Ben Olsen isn't really concerned what order D.C. United's playoff games are played. That's good because Major League Soccer's request to move United's postseason opener against New York from Red Bull Arena in Harrison, N.J., to RFK Stadium was a practical reality and the right thing to do.

"This happens to be one of those very unusual circumstances that you will probably never forget, and it calls for extraordinary action," United president Kevin Payne said. "This is an extraordinary action, but it's one that we all agree is appropriate."

After four years of bad luck and bad form, Payne is the last person who wants to relinquish small but potentially meaningful advantages of earning the Eastern Conference's second seed.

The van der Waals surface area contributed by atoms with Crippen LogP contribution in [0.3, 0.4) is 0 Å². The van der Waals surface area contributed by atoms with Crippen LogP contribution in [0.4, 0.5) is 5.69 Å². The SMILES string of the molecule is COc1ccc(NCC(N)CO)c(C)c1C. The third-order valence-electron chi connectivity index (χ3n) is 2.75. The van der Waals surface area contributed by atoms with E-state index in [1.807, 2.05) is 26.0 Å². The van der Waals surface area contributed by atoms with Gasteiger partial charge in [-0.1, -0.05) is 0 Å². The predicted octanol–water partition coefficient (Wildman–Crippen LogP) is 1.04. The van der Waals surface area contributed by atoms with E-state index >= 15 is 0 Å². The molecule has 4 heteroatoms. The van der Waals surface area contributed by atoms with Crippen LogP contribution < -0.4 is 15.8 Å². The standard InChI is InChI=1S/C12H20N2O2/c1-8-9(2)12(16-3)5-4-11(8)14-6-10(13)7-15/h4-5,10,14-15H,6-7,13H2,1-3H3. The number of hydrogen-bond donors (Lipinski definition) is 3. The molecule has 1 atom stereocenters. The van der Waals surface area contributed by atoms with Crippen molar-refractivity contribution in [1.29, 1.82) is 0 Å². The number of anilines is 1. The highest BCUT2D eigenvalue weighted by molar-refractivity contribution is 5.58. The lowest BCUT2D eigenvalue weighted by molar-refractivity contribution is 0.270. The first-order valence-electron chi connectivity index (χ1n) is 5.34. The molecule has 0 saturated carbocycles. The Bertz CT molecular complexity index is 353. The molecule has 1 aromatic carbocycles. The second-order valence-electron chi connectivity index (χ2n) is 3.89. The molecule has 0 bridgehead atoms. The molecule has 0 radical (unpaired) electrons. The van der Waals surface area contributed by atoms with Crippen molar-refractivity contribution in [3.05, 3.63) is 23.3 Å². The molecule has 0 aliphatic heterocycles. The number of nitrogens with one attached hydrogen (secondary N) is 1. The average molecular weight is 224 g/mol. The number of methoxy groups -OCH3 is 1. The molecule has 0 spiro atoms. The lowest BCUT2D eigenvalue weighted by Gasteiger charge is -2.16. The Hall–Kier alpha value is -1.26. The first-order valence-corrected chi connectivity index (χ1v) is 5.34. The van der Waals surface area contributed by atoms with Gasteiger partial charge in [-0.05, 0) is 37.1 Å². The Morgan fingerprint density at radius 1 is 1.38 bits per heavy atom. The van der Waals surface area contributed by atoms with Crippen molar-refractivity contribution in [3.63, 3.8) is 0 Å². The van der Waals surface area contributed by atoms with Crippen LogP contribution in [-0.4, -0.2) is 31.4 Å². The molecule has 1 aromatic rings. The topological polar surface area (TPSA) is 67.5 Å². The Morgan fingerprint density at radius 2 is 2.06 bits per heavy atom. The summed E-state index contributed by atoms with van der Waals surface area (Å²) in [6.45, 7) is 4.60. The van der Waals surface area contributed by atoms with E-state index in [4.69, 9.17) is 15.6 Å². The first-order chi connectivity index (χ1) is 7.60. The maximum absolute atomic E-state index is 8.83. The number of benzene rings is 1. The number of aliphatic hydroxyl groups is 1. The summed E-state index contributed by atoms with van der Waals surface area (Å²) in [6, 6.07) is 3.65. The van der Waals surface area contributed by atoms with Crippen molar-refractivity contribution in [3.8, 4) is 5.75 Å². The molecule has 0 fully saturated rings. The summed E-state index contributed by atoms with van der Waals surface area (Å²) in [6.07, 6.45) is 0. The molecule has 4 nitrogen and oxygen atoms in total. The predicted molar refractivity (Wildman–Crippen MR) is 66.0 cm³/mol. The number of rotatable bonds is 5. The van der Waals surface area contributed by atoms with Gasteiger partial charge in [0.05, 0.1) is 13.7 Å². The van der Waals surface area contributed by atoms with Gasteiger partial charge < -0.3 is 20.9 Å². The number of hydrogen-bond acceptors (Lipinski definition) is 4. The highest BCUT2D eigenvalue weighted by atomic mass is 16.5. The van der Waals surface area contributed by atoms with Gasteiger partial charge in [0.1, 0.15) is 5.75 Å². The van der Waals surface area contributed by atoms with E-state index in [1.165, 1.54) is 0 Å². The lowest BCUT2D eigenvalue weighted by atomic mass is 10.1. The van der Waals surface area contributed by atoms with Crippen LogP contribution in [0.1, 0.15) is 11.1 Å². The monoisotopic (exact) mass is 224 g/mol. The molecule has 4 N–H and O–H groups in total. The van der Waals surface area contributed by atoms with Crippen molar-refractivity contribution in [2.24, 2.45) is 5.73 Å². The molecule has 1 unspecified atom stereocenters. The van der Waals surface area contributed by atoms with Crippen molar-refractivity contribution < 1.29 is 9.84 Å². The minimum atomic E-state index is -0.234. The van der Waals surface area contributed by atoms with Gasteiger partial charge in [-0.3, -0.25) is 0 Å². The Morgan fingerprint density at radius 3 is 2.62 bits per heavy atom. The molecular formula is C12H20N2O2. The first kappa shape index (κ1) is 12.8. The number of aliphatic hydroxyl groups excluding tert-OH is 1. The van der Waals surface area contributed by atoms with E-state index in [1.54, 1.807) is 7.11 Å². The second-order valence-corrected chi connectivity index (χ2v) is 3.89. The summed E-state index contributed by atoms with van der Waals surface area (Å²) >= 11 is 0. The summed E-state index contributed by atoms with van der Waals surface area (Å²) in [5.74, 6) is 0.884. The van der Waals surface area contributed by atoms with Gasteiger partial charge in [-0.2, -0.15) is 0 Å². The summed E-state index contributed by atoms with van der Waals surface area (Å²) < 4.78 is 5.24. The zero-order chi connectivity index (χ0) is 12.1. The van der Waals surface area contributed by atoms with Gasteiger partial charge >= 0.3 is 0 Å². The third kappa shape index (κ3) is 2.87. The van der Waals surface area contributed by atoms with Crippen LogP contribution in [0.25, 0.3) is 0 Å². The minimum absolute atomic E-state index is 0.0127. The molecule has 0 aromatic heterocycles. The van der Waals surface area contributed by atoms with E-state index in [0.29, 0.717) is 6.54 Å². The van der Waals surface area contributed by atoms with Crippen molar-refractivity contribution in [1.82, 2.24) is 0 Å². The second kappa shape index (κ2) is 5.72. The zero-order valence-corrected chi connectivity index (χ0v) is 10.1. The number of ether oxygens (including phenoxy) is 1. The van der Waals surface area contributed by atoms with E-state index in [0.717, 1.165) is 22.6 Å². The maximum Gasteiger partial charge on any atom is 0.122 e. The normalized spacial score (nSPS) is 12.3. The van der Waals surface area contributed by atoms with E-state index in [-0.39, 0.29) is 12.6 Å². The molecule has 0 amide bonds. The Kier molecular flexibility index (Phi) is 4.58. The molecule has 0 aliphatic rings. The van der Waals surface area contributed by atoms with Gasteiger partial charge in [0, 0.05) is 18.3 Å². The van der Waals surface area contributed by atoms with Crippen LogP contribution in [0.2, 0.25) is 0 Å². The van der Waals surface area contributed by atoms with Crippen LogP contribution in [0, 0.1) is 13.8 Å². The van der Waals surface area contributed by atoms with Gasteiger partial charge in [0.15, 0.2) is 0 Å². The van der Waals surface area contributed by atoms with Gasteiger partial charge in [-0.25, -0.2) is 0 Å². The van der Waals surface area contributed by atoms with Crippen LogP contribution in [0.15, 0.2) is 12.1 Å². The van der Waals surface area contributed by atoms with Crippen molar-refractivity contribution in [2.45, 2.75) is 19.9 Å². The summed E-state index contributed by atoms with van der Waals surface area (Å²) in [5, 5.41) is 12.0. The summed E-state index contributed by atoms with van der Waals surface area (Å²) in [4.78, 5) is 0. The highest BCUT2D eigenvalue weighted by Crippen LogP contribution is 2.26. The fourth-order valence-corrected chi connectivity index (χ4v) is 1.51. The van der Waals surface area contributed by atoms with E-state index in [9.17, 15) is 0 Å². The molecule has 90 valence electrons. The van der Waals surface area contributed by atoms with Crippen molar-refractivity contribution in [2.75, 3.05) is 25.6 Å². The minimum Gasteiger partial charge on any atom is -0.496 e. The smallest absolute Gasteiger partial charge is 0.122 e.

But power may not be fully restored to Red Bull Arena and its surroundings until next week, and there's still no guarantee it will be ready for the return game on Nov. 7. Discussions were had about alternative sites, such as Philadelphia's PPL Park, but there wasn't time to make them happen.

MLS is trying to manage a postseason that already extends into suboptimal and often subarctic December. Unlike the NFL, MLS must work within the constraints of broadcast deals it already has in place. Moving dates is the equivalent of taking a game off the air.

Playing the matches, regardless of location, is a chance to move forward from Hurricane Sandy's impact. Accommodating the location change is a humble reminder that sports remains a diversion, and isn't nearly as important as what is at stake in New York and New Jersey.

- Craig Stouffer